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CENCERE Receives $198,695 National Science Foundation Grant

Jun-28-2012

Eastern Illinois University's Center for Clean Energy Research and Education (CENCERE) has received a three-year, $198,695 grant from the National Science Foundation.

The funded project, "Enhancing Undergraduate Education Through Student-Led Research in Biomass Renewable Energy", will position EIU as a strong leader in educating students about renewable energy and biomass research.

CENCERE will operate as an extension of EIU's Renewable Energy Center, one of the country's largest university biomass installations. Plans call for the CENCERE facility to be built next to the REC starting in Fall 2012.

CENCERE will include a research-scale biomass gasification reactor to serve as a demonstration site/laboratory that will allow students to gain a more integrated understanding of physics, chemistry, engineering and technology.

The lab will be particularly useful for students pursuing some of EIU’s sustainability-focused programs, including:

  • the master's program in renewable energy (in development);
  • the biology department's new sustainability major, with emphases including rain water recovery, biodiesel production and sustainable city planning;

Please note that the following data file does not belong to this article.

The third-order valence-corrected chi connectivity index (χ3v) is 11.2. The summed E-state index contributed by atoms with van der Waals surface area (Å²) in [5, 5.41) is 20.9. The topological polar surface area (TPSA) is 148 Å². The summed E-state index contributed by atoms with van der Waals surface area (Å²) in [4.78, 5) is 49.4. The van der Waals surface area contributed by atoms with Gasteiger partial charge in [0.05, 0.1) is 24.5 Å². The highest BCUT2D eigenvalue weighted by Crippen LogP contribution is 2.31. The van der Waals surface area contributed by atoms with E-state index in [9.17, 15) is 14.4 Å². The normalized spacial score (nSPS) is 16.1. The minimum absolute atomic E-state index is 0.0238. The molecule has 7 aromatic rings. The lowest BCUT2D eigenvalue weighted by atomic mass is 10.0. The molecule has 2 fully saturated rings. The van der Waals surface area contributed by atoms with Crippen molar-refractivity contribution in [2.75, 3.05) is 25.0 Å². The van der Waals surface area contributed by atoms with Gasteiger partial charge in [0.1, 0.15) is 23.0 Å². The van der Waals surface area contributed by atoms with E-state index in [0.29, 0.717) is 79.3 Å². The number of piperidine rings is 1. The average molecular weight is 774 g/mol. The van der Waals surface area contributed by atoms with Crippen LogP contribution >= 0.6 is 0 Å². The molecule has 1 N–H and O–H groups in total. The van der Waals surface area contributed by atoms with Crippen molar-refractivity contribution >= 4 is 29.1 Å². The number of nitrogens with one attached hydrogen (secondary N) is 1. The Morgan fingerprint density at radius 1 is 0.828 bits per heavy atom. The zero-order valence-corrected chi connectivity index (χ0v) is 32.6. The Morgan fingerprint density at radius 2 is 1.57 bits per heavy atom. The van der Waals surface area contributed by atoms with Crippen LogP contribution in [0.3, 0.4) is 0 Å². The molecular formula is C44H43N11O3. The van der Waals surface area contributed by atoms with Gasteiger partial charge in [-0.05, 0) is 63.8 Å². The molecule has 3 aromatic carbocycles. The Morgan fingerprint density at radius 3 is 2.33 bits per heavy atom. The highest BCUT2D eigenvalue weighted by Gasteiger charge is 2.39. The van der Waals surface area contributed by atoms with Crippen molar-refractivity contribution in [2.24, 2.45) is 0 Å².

• the interdisciplinary minor in sustainability studies (in development); and
  • the concentration in alternative energies and sustainability.

Student-led research will include investigations of various plant-based biomass sources that may be suitable as alternatives or additives to the wood chips used in the Renewable Energy Center, which could provide new markets for area farmers' agricultural products and byproducts.

The research team is led by Peter Liu and includes fellow School of Technology faculty members Jerry Cloward, Rendong Bai, Issac Slaven and David Melton, as well as Rose Gong from the Department of Secondary Education and Foundations.

When the Renewable Energy Center went online in 2011, EIU became the first Illinois public university to make the switch from coal to renewable biomass. The $80 million project ($55 million for the Renewable Energy Center, and $25 million for additional energy conservation measures) was completed at no cost to students or taxpayers, thanks to a contract with Honeywell International, the Fortune 100 company that oversaw the building’s construction. The contract guarantees that within 20 years, construction and financing costs will be offset by cost savings through the university’s increased efficiency.

The Renewable Energy Center is the first known power plant to be registered with the United States Green Building Council for their Leadership in Energy and Environmental Design (LEED) New Construction program. The center is on track to be among the first power plants in the nation to receive certification at the Gold level.